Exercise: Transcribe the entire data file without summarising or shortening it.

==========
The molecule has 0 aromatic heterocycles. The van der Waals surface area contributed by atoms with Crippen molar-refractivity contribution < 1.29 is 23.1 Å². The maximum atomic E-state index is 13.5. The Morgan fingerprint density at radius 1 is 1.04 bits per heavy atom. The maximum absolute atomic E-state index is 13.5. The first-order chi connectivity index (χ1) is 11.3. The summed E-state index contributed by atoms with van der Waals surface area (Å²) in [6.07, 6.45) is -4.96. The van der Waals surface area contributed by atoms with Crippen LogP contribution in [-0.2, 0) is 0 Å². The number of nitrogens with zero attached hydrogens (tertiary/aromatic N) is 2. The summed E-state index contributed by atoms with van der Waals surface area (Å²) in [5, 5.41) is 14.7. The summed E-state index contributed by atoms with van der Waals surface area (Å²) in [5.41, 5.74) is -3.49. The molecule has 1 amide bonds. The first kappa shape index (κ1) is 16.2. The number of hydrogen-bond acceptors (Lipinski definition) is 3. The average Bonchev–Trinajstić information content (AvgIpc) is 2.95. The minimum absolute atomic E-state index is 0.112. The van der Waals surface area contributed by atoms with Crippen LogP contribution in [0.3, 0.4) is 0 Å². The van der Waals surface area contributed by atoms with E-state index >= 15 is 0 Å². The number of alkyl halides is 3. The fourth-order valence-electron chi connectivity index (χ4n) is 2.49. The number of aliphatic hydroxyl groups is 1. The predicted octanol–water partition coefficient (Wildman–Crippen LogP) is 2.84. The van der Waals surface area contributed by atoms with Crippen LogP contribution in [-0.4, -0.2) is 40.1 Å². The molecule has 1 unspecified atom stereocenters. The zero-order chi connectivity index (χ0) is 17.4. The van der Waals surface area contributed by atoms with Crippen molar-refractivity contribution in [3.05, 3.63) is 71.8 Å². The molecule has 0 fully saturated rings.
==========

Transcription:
The molecule has 0 aromatic heterocycles. The van der Waals surface area contributed by atoms with Crippen molar-refractivity contribution < 1.29 is 23.1 Å². The maximum atomic E-state index is 13.5. The Morgan fingerprint density at radius 1 is 1.04 bits per heavy atom. The maximum absolute atomic E-state index is 13.5. The first-order chi connectivity index (χ1) is 11.3. The summed E-state index contributed by atoms with van der Waals surface area (Å²) in [6.07, 6.45) is -4.96. The van der Waals surface area contributed by atoms with Crippen LogP contribution in [-0.2, 0) is 0 Å². The number of nitrogens with zero attached hydrogens (tertiary/aromatic N) is 2. The summed E-state index contributed by atoms with van der Waals surface area (Å²) in [5, 5.41) is 14.7. The summed E-state index contributed by atoms with van der Waals surface area (Å²) in [5.41, 5.74) is -3.49. The molecule has 1 amide bonds. The first kappa shape index (κ1) is 16.2. The number of hydrogen-bond acceptors (Lipinski definition) is 3. The average Bonchev–Trinajstić information content (AvgIpc) is 2.95. The minimum absolute atomic E-state index is 0.112. The van der Waals surface area contributed by atoms with Crippen LogP contribution in [0.3, 0.4) is 0 Å². The van der Waals surface area contributed by atoms with E-state index >= 15 is 0 Å². The number of alkyl halides is 3. The fourth-order valence-electron chi connectivity index (χ4n) is 2.49. The number of aliphatic hydroxyl groups is 1. The predicted octanol–water partition coefficient (Wildman–Crippen LogP) is 2.84. The van der Waals surface area contributed by atoms with Crippen LogP contribution in [-0.4, -0.2) is 40.1 Å². The molecule has 1 unspecified atom stereocenters. The zero-order chi connectivity index (χ0) is 17.4. The van der Waals surface area contributed by atoms with Crippen molar-refractivity contribution in [3.05, 3.63) is 71.8 Å². The molecule has 0 fully saturated rings.